The black silhouette of a person running outdoors at dusk.

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The infamous “runner’s high” athletes experience post-exercise has long been thought to be the product of endorphins, those little hormones that lift your mood and make you happy. But now, new research suggests that the runner’s high doesn’t come from endorphins: rather, it may come from the body’s own endocannabinoids, chemicals akin to those in marijuana.

German researches have shown that the endocannabinoid system at the very least plays a part in the runner’s high. They found that endorphins can’t pass through the blood-brain barrier, but a lipid-soluble endocannabinoid, anandamide, can travel from the blood into the brain, where it has the ability to give you that happy-floaty feeling.

To conduct the study, researches with the Central Institute of Mental Health at the University of Heidelberg monitored mice, as so many experiments often do. The researchers tested the mice’s anxiety levels by putting them in cages with pockets of both darkness and light and then gave them running wheels. The mice were found to be more tranquil after running and they were less anxious.

When the researchers used drugs to block parts of the mice’s endocannabinoid systems, they were decidedly less chill after using the running wheel. This would not have happened if the runner’s high were the result just of endorphins; this suggests that the endocannabinoids are responsible for that happy feeling instead.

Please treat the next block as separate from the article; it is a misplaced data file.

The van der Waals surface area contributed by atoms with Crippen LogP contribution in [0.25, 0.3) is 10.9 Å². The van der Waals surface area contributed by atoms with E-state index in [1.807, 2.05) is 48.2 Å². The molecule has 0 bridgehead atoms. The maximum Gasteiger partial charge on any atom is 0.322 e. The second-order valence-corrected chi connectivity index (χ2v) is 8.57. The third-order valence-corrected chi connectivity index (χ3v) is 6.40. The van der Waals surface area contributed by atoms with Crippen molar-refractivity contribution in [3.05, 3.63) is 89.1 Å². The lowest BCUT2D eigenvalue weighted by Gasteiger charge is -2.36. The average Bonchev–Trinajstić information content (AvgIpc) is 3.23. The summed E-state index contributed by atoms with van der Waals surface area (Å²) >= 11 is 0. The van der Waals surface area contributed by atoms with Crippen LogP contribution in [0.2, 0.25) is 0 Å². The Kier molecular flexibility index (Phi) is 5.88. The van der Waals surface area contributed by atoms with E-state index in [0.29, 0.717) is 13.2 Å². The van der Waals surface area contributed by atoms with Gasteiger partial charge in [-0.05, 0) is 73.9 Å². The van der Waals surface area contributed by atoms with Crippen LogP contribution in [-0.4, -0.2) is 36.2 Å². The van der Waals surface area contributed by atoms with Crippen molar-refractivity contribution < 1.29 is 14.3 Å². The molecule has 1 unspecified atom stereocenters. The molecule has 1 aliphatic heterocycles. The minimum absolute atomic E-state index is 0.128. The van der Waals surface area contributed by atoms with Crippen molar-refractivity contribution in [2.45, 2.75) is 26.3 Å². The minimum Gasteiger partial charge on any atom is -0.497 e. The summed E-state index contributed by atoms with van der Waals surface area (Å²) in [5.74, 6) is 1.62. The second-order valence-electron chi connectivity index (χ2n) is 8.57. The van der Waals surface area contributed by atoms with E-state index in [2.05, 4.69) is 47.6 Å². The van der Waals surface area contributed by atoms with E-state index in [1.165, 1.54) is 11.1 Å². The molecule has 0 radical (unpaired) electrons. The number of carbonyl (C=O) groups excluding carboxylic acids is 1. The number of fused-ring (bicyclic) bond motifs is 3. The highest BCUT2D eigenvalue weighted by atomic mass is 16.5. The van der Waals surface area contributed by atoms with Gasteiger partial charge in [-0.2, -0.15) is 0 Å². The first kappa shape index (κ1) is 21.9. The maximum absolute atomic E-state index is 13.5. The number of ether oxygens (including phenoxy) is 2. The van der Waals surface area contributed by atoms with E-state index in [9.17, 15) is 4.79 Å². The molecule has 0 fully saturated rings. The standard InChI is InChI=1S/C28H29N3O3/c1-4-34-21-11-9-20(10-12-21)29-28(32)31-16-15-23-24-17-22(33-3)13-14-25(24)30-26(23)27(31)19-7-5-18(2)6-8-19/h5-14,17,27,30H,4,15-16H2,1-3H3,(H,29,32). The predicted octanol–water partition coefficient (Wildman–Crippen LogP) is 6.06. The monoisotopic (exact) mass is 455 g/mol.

But there are downsides to the discovery, too. “We may need to cover considerable mileage in order to experience a runner’s high; the mice in the study, small as they are, averaged more than three miles every day on their wheels,” says the New York Times. We should probably be running and getting any exercise at all, but many runners still swear that the high is pretty easily accessible.Some other things that may contribute to the runner’s high, like euphoria, were deemed to be too subjective to study with the mice for this experiment.

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Mary Summers is a recent college grad and freelance writer residing in the Pacific Northwest. She loves writing about trending topics, health and beauty advice, music, film, and television.